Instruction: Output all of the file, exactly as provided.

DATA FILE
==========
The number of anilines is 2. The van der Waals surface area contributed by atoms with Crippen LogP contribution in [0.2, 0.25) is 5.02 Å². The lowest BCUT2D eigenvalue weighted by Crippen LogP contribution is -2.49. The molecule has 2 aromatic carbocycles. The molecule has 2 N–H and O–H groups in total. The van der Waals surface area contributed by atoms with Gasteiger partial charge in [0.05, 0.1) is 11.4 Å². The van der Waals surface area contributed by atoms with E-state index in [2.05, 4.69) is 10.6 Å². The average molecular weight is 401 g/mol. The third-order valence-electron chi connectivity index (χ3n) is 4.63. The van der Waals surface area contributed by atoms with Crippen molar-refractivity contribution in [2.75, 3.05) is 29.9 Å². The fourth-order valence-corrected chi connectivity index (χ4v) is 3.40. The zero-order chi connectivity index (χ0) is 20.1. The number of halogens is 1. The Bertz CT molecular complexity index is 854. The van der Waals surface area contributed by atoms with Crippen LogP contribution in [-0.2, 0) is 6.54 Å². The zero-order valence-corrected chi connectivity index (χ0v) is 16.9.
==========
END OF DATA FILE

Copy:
The number of anilines is 2. The van der Waals surface area contributed by atoms with Crippen LogP contribution in [0.2, 0.25) is 5.02 Å². The lowest BCUT2D eigenvalue weighted by Crippen LogP contribution is -2.49. The molecule has 2 aromatic carbocycles. The molecule has 2 N–H and O–H groups in total. The van der Waals surface area contributed by atoms with Gasteiger partial charge in [0.05, 0.1) is 11.4 Å². The van der Waals surface area contributed by atoms with E-state index in [2.05, 4.69) is 10.6 Å². The average molecular weight is 401 g/mol. The third-order valence-electron chi connectivity index (χ3n) is 4.63. The van der Waals surface area contributed by atoms with Crippen molar-refractivity contribution in [2.75, 3.05) is 29.9 Å². The fourth-order valence-corrected chi connectivity index (χ4v) is 3.40. The zero-order chi connectivity index (χ0) is 20.1. The number of halogens is 1. The Bertz CT molecular complexity index is 854. The van der Waals surface area contributed by atoms with Crippen LogP contribution in [-0.2, 0) is 6.54 Å². The zero-order valence-corrected chi connectivity index (χ0v) is 16.9.